Purdue's Super Jazz Jam matches spring's volatility in music
Purdue's annual Super Jazz Jam in March faithfully mirrors the nature of spring and spring weather with change around every corner.
“From very early Count Basie to tunes played by the Stan Kenton Orchestra, then on to a Joe Cocker rock ‘n roll classic and very contemporary works by composers like Pat Metheny and almost smooth jazz, this concert features a lot of different kinds of jazz,” says director M.T. “Mo” Trout.
“This is not the kind of concert where you sit out there and think every tune sounds alike. Like the weather, they will change.”
All three of the university's jazz bands – the Concert Jazz Band, Lab Jazz Band and the Purdue Jazz Band – will pull out the stops for the concert set for 8 p.m. Friday, March 31, in Loeb Playhouse of the Purdue Stewart Center . Admission is free; no tickets are needed.
Trout says the March concert becomes the true showcase concert for the three bands because it's the one event that offers the bands extra preparation time. That translates to tackling harder music.
“The students love those challenges and rise to them,” he says. With tunes by Count Basie, Billy Strayhorn, Hank Levy, Ellen Rowe and others on the Concert Jazz Band's play list, this marks “the most challenging music this band has ever played and they're doing a real nice job,” he adds.
Basie's “Every Tub” which dates to the 1930s, is based on classic jazz riffs. Levy's “Pegasus,” originally written for the Stan Kenton Orchestra, “is really pretty with really good melodies,” Trout says. Strayhorn's “Passion Flower” offers an extended solo opportunity to alto sax player Darby Brignac, a freshman from Jasper.
The second group up on the stage, the Lab Jazz Band, features its sax section in Bill Zaccagni's “Bluesin' Gold” and previews the Latin jazz theme of the 2007 Purdue Jazz Festival in Dizzy Gillespie's “A Night in Tunisia ” complete with a mambo feel. Anyone who's ever picked up an instrument will appreciate the challenge the band faces in Hank Levy's “Time for a Change” written in tricky 9/4 time.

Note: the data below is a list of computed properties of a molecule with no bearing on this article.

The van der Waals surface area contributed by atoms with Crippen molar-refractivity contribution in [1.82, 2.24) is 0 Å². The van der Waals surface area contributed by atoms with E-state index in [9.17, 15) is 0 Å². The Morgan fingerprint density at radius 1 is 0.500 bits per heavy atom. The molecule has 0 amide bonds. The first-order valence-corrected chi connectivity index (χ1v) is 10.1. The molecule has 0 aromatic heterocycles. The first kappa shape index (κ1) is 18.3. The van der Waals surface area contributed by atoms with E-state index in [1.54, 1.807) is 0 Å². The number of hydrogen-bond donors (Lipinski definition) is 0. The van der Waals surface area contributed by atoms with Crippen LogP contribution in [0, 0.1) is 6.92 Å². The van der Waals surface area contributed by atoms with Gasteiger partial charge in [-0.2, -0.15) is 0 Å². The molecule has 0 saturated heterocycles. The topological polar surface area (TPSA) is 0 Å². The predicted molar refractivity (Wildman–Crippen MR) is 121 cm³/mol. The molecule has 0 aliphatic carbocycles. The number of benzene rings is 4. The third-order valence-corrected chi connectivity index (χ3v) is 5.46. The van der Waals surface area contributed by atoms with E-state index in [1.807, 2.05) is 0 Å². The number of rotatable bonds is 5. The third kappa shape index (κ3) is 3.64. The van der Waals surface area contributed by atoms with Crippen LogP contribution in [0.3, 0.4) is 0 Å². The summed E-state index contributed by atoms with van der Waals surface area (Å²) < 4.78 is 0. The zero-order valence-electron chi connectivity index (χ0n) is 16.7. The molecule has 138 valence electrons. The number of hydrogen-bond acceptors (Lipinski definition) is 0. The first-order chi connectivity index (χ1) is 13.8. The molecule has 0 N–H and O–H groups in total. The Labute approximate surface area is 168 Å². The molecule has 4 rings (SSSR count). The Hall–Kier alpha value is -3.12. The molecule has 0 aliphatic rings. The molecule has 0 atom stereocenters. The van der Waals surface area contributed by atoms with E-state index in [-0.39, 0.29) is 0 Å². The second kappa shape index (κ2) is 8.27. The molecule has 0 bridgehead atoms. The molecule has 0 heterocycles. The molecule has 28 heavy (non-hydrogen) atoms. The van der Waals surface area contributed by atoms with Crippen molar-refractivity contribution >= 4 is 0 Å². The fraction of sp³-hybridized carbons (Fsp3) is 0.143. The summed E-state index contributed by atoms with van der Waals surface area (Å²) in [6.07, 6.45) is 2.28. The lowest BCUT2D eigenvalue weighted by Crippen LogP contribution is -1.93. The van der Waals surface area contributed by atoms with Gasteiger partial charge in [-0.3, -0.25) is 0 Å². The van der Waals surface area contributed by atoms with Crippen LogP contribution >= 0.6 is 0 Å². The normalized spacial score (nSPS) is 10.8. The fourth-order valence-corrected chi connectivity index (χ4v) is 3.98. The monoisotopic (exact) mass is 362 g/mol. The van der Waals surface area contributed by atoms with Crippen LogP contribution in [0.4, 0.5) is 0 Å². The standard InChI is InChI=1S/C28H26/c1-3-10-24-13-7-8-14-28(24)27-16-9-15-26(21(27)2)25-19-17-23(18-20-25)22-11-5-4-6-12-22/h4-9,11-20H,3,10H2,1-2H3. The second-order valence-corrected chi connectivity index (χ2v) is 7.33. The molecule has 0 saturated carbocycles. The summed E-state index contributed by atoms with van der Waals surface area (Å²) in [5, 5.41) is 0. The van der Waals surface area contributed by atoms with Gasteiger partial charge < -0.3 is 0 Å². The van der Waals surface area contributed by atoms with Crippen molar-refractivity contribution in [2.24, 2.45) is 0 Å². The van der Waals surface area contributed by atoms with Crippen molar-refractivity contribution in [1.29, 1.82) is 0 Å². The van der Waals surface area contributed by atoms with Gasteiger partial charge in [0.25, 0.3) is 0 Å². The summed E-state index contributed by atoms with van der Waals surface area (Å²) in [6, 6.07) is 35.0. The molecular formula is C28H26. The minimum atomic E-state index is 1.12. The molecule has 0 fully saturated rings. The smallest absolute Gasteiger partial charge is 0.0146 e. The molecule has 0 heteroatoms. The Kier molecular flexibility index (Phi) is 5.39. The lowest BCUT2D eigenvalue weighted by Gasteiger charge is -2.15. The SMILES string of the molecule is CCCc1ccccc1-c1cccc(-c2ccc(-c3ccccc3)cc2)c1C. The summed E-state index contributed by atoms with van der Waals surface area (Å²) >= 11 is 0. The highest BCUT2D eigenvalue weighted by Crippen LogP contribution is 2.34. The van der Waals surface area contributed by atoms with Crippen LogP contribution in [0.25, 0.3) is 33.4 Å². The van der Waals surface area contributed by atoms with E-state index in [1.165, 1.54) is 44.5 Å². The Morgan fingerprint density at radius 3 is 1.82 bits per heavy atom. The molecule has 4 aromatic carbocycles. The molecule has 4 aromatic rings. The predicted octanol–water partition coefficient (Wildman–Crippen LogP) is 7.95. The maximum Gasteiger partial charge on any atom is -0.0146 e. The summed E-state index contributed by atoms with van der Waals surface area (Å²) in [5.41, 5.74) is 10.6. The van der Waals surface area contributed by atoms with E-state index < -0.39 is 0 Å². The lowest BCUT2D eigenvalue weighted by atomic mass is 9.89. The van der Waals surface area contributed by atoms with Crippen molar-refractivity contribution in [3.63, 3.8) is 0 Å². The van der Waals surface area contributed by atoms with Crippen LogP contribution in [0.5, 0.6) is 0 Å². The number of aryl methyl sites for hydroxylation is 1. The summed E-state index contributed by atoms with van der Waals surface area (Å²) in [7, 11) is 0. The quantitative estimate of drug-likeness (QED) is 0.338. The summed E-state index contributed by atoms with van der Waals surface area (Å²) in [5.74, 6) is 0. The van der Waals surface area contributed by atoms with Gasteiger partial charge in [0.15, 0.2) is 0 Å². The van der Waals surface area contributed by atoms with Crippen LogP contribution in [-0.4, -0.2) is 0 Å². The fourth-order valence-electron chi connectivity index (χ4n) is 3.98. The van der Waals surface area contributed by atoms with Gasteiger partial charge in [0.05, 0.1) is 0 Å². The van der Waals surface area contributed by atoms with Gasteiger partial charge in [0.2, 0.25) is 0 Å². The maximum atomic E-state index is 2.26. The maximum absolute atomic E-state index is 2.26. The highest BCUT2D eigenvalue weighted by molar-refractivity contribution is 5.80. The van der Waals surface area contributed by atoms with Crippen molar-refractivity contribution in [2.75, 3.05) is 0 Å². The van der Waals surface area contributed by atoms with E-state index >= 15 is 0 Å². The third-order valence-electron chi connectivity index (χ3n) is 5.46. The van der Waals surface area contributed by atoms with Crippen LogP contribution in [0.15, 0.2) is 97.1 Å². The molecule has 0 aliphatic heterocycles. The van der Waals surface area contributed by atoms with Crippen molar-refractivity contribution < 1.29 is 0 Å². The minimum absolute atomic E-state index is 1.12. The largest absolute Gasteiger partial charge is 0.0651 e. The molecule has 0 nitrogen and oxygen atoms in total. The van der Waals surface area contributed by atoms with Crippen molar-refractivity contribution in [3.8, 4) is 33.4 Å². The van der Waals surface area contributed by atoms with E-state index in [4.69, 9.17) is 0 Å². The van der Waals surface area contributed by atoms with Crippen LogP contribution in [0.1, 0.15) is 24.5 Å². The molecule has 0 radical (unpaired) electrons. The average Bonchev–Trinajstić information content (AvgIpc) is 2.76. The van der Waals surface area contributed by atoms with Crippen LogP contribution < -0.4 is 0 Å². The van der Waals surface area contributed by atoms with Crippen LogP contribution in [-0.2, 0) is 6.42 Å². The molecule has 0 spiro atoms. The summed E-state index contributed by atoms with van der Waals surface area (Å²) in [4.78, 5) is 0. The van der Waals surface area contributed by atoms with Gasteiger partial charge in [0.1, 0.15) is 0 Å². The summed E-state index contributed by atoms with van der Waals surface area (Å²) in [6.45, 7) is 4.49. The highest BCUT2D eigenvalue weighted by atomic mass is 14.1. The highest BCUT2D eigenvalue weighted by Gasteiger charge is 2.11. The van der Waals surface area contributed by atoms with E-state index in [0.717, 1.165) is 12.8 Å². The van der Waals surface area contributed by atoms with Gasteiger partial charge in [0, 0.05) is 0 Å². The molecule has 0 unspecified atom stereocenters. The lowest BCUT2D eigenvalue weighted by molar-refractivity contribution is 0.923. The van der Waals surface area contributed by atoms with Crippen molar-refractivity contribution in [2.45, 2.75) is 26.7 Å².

The Purdue Jazz Band closes out the evening with its own set of changing moods. One of the biggest surprises will come in a tune Hoosiers are familiar with, “Back Home Again in Indiana .”
“This is a very interesting arrangement by John Clayton that features Ken Yasui (a sophomore from Columbus ) playing drums with brushes all the way through, and the sound of bass clarinets and flutes. This is not your typical ‘Back Home in Indiana ',” Trout says.
Flugelhorns get their turn in the spotlight on Bob Curnow's “Another Life” which features the playing of Goshen sophomore Shara Pearson and Columbus sophomore Spencer Dell.
Oliver Nelson's “Blues and the Abstract Truth” changes the mood again and, at the same time, inserts a bit of jazz history into the concert. “Written in the early 1960s, this is one of the first abstract jazz works and is kind of a granddaddy of contemporary big band pieces based in the blues,” says Trout. “It's a piece our students should be familiar with and it features intricate playing by everyone in the band.”
Making one of her final appearances with the band, jazz vocalist Courtney Rohen, a senior from Grand Rapids , MI , joins the band for three different numbers -“Lush Life” and “The Letter” plus “When I Fall in Love” which concludes the show with yet another surprise. “People think of this as a nice slow tune, but this version is an uptempo barnburner,” Trout says.
The jazz bands final performance of the year will be their annual Jazz on the Hill show at Slayter Center , an outdoor concert from 5 p.m. to 8 p.m. Friday, April 21.